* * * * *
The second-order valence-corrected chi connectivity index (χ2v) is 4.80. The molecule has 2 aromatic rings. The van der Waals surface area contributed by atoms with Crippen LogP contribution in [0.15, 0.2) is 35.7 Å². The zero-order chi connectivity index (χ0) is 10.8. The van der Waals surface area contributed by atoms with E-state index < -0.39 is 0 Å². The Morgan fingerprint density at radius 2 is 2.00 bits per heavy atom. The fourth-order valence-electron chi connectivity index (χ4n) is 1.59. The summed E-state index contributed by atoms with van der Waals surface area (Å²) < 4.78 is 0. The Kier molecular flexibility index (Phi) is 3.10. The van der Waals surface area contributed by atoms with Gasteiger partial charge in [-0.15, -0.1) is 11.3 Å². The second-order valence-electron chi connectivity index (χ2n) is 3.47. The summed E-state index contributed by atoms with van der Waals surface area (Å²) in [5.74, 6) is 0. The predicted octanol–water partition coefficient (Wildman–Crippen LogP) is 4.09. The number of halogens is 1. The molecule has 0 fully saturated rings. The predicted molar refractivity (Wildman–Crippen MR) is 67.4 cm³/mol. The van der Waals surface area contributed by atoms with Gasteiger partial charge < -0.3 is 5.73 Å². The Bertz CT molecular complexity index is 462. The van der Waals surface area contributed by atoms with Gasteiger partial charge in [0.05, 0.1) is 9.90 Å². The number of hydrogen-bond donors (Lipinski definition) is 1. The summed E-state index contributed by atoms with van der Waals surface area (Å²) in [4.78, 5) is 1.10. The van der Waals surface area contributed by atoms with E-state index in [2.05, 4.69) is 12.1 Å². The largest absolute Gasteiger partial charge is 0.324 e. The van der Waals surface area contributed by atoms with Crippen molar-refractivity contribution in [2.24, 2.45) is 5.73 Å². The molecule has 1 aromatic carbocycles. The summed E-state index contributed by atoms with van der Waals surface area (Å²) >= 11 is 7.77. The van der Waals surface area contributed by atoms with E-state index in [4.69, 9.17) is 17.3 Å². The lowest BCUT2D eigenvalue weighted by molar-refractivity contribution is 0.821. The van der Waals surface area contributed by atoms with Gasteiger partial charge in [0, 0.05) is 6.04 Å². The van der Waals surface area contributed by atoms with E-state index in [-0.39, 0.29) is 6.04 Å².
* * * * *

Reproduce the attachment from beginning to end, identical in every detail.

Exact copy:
The second-order valence-corrected chi connectivity index (χ2v) is 4.80. The molecule has 2 aromatic rings. The van der Waals surface area contributed by atoms with Crippen LogP contribution in [0.15, 0.2) is 35.7 Å². The zero-order chi connectivity index (χ0) is 10.8. The van der Waals surface area contributed by atoms with E-state index < -0.39 is 0 Å². The Morgan fingerprint density at radius 2 is 2.00 bits per heavy atom. The fourth-order valence-electron chi connectivity index (χ4n) is 1.59. The summed E-state index contributed by atoms with van der Waals surface area (Å²) < 4.78 is 0. The Kier molecular flexibility index (Phi) is 3.10. The van der Waals surface area contributed by atoms with Gasteiger partial charge in [-0.15, -0.1) is 11.3 Å². The second-order valence-electron chi connectivity index (χ2n) is 3.47. The summed E-state index contributed by atoms with van der Waals surface area (Å²) in [5.74, 6) is 0. The predicted octanol–water partition coefficient (Wildman–Crippen LogP) is 4.09. The number of halogens is 1. The molecule has 0 fully saturated rings. The predicted molar refractivity (Wildman–Crippen MR) is 67.4 cm³/mol. The van der Waals surface area contributed by atoms with Gasteiger partial charge < -0.3 is 5.73 Å². The Bertz CT molecular complexity index is 462. The van der Waals surface area contributed by atoms with Gasteiger partial charge in [0.05, 0.1) is 9.90 Å². The number of hydrogen-bond donors (Lipinski definition) is 1. The summed E-state index contributed by atoms with van der Waals surface area (Å²) in [4.78, 5) is 1.10. The van der Waals surface area contributed by atoms with E-state index in [2.05, 4.69) is 12.1 Å². The largest absolute Gasteiger partial charge is 0.324 e. The van der Waals surface area contributed by atoms with Crippen molar-refractivity contribution in [2.24, 2.45) is 5.73 Å². The molecule has 1 aromatic carbocycles. The summed E-state index contributed by atoms with van der Waals surface area (Å²) >= 11 is 7.77. The van der Waals surface area contributed by atoms with E-state index in [4.69, 9.17) is 17.3 Å². The lowest BCUT2D eigenvalue weighted by molar-refractivity contribution is 0.821. The van der Waals surface area contributed by atoms with Gasteiger partial charge in [0, 0.05) is 6.04 Å². The van der Waals surface area contributed by atoms with E-state index in [-0.39, 0.29) is 6.04 Å².